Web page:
Former President George H.W. Bush was buried earlier this month in an extravagant and lengthy service. His funeral at the National Cathedral in Washington, D.C., began on the morning of December 5th, and the service stretched well into the afternoon. I was a child of no political consciousness during the era of George H.W. Bush's presidency, but I've come to realize that the narrative of a politician's life, work, and legacy shifts aggressively once they leave power.
I first learned this lesson in the years after President George W. Bush left office. The tenure of W. Bush was riddled with notorious failures, including his response to Hurricane Katrina, and was marked indelibly by a disastrous war, which remains a stain on the country. In the years since his presidency, the story of George W. Bush had been reframed: He's now a painter who depicts foreign potentates, but also American veterans. W. Bush and Michelle Obama have forged a lasting bond, and the former first lady has said: "I love him to death. He's a wonderful man, he's a funny man."
There is a softening that happens around presidents when they leave office. Some of it is simple enough to explain away: The minute a public servant becomes a private citizen, there is naturally less scrutiny around how that person moves through the world. But with W. Bush, there was a special and widespread enthusiasm behind the impulse to rebrand him at the dawn of the Donald Trump era, when suddenly both Bushes got to benefit from not looking as bad by comparison. (It does bear mentioning that H.W. Bush voted for Hillary Clinton in 2016. W. Bush apparently left his presidential ballot blank.)
Earlier this year, John McCain passed away after a long life of military and political service. In the hours after his passing, while waves of tributes rolled in, there were those who felt it vital to remind the public of moments when McCain had been less than noble: How he had endorsed or enabled harmful policies, or how he sometimes hadn't used his power to protect people from obvious harm. I sometimes find myself wondering if this real-time reframing in opposition to memorials does as much to serve the public as it does to detract from the dead.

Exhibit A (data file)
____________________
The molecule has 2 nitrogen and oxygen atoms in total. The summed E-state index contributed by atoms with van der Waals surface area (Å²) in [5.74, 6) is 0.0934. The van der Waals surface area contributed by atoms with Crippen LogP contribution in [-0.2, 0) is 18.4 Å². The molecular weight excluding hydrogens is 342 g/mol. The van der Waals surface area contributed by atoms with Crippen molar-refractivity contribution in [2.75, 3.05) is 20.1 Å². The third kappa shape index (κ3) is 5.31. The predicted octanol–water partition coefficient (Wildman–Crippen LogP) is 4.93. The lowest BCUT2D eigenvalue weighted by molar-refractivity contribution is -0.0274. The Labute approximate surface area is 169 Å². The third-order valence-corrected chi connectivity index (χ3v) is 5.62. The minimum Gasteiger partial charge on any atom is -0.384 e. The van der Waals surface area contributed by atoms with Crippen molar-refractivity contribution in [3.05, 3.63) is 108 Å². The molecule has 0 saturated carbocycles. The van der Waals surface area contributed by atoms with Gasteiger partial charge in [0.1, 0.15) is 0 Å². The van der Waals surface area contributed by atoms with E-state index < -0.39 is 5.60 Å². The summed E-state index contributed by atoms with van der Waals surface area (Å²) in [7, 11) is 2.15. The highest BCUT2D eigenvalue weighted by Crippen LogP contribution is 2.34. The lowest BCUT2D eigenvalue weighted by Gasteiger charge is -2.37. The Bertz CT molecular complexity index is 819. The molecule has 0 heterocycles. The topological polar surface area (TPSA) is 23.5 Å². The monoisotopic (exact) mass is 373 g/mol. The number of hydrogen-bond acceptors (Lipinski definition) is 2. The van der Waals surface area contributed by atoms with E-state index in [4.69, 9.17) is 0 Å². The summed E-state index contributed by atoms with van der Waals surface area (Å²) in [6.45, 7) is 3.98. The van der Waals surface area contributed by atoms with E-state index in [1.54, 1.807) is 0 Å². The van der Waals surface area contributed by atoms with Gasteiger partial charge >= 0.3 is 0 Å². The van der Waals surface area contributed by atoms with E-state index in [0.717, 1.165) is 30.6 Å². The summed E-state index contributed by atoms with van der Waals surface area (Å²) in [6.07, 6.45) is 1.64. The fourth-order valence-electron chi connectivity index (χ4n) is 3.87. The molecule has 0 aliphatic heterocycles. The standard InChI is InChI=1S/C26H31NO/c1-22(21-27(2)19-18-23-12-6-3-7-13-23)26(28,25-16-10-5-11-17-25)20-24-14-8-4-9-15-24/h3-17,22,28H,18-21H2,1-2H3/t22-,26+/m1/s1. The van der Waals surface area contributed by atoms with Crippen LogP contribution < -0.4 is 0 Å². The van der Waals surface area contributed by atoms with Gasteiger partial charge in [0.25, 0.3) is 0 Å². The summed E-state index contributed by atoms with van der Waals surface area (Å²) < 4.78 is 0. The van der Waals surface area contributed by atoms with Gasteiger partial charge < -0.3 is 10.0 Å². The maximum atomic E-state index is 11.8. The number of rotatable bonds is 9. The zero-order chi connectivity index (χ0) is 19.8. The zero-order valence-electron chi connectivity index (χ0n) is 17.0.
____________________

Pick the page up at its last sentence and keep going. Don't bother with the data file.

Accordingly, when the news of George H.W. Bush's death began to spread, the common impulse was to eulogize his grandest moments; in less than a week's time, two op-eds were written bemoaning Bush as the last of the WASPs in the White House, and wondering if or when another worthy WASP might return. At the same time, it made sense to see immediate pushback from writers and activists, asking people to remember where Bush Sr. had failed the country: his inaction on the AIDS crisis in the late 1980s and early '90s, for example. Critics do this type of corrective work so that history isn’t lost in the immediate moments of emotion that follow a death. It occurs to me that perhaps there is no greater tribute than naming someone as who they were—their whole self—before laying them to rest.
There is no way to govern a country founded on violence without taking on and enacting some of that violence yourself, be it structural violence, or literally directing a war. No president, no member of congress, no Supreme Court justice walks away from their post unscathed by lasting complicity in various national shames. But in our current era, past politicians are now measured in relation to Trump's very particular style. In this way, even the least celebrated of Republican presidents before Trump will get a leg up on their legacy, simply by having demonstrated the decorum that Trump so famously lacks. And so, a form of resistance is to push back on the idea that everyone who is not Trump is inherently good, or that death lets you off the hook for the way history should see and talk about your full self.
Death is complicated. It is easy to unfurl a scroll of the departed's worst moments and share them on social media, where, most of the time, you won't have to face their loved ones, who knew them differently than many of us did. But that's the whole point of it all. Most of us have to live in the world that Bush and the rest of them made. Accountability and honesty beyond their living years is a small concession to grant.